Mashout is done to denature all the enzymes and limit fermentability.

After the mash is complete, if you can runoff and bring your wort to a boil within an hour, then you are mashing out on the way up to the boil anyway.

+1 --  The enzymes probably take longer to denature than 10 minutes anyway. Best just to move on to a boil. No real need to mash out.

20 min. is the minimum time usually cited.
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Offline narcout

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Re: How Important is a Mash Out?
« Reply #8 on: May 22, 2021, 08:49:36 am »
My standard mash is a two step with rests at around 148° and 163°.  When I had a RIMS, I added a final rest at 170°.  What I noticed is that the wort in the sight glass would be very clear after the 163° rest, but it be absolutely crystal clear after just a few minutes at 170°. 

My assumption is that there must have been some final bits of starch that didn't get converted until that final rest.  Whether or not that's important, I don't know.  Maybe those final bits get converted in the kettle as the wort is coming up to a boil anyway.

Anecdotally, I think there may be some benefits for foam retention.  But I'm not positive, and I don't know what the mechanism would be (glycoprotein formation?).

If I build or buy another recirculating system (and there must be something wrong with me because I've already starting planning it out), I'll be adding that final 170° rest back.
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Offline RC

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Re: How Important is a Mash Out?
« Reply #9 on: May 22, 2021, 11:13:39 am »
The arguments for mashing out are bunk. By the time you would mash out, nearly all of the starches that are going to be converted have been converted, unless you really screwed up the mash. You're not "locking in" the wort profile in any meaningful way by mashing out. As for the viscosity argument, on the list of variables that are important to control in brewing, the difference in wort viscosity between 160 degrees vs. 170 degrees is at the very the bottom for me...actually it's not even on the list. Where I worked, we viewed mashing out as pointless and never did it.

Mashing out is a holdover from the days of under-modified malt, where there were still enough beta-glucan sugars remaining in the grain that could lead to a more viscous mash that might cause problems lautering. Mashing out might thus be useful for a commercial brewery using under-modified malt. At the homebrew level, IMO it's useless no matter what kind of malt is used.

Offline KellerBrauer

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Re: How Important is a Mash Out?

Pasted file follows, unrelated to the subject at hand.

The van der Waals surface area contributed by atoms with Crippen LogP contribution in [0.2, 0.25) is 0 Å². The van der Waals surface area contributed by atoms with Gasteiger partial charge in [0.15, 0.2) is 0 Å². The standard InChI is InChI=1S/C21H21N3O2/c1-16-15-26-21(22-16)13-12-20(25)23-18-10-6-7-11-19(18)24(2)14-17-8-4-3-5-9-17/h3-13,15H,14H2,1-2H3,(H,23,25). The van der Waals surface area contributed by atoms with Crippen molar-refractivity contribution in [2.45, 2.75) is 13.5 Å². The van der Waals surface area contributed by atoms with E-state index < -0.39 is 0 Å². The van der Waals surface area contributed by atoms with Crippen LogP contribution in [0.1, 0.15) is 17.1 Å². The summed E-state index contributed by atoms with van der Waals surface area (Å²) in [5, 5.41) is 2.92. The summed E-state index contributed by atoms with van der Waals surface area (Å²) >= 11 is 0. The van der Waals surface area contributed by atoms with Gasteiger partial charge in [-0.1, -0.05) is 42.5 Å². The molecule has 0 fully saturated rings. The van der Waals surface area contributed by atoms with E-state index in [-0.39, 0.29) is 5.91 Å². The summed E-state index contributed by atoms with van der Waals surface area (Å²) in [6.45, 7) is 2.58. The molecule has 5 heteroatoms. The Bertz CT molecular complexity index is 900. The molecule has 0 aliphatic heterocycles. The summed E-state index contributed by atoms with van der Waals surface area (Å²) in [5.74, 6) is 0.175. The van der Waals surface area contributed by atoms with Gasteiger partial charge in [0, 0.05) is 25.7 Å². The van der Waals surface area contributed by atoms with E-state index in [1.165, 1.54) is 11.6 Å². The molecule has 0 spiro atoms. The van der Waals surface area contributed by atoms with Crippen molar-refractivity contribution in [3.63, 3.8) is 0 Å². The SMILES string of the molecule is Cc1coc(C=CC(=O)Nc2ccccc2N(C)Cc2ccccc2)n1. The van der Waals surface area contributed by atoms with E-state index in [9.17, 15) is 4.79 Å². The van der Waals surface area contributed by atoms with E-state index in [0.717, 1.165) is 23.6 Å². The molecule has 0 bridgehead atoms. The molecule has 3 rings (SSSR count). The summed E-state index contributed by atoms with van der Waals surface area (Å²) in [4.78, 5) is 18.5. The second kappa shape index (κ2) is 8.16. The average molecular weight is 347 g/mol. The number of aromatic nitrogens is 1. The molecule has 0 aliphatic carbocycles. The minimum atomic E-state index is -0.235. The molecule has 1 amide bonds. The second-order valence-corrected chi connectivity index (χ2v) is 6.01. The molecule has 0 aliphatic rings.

« Reply #10 on: May 22, 2021, 01:13:47 pm »
All fascinating answers and I learned a lot!  Thank you all!!  It seems I’m spinning my wheels with a mash out as that step does not pay any dividends.

Thanks brewers!
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Offline Richard

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Re: How Important is a Mash Out?
« Reply #11 on: May 22, 2021, 03:04:14 pm »
I have an electric BIAB system, and I pull the bag of grains at around 168-170. I don't do a full rest there, but I do notice that I get 1-2 gravity points on the way up from 162 to 168, which is why I wait until then to pull the bag.
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Offline erockrph

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Re: How Important is a Mash Out?
« Reply #12 on: May 22, 2021, 10:22:47 pm »
I have an electric BIAB system, and I pull the bag of grains at around 168-170. I don't do a full rest there, but I do notice that I get 1-2 gravity points on the way up from 162 to 168, which is why I wait until then to pull the bag.
Similar thing here. I have a Foundry and my mash is pretty much a slow ramp from 147F to 172F. I pull my grains between 172F and 175F. I seem to be getting a bit more efficiency, although I think it is more from having a longer mash than the temperature schedule.

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Offline ravenwater

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Re: How Important is a Mash Out?
« Reply #13 on: May 24, 2021, 11:31:00 am »
Have never done mash outs in 10+ years of brewing, never seen a need to. For me it would be time wasted in my process. As already pointed out, sparging directly from my mash tun at whatever my mash temp is into my kettle that then immediately gets brought to a boil, there is no need for mash out and enzymes get denatured quickly.
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Offline Cliffs

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Re: How Important is a Mash Out?
« Reply #14 on: May 24, 2021, 11:49:04 am »
I have a single vessel electric BIAB, so raising temps for my system is easy and quick, I feel like I get clearer wort going to the boil, so I employ a mash out.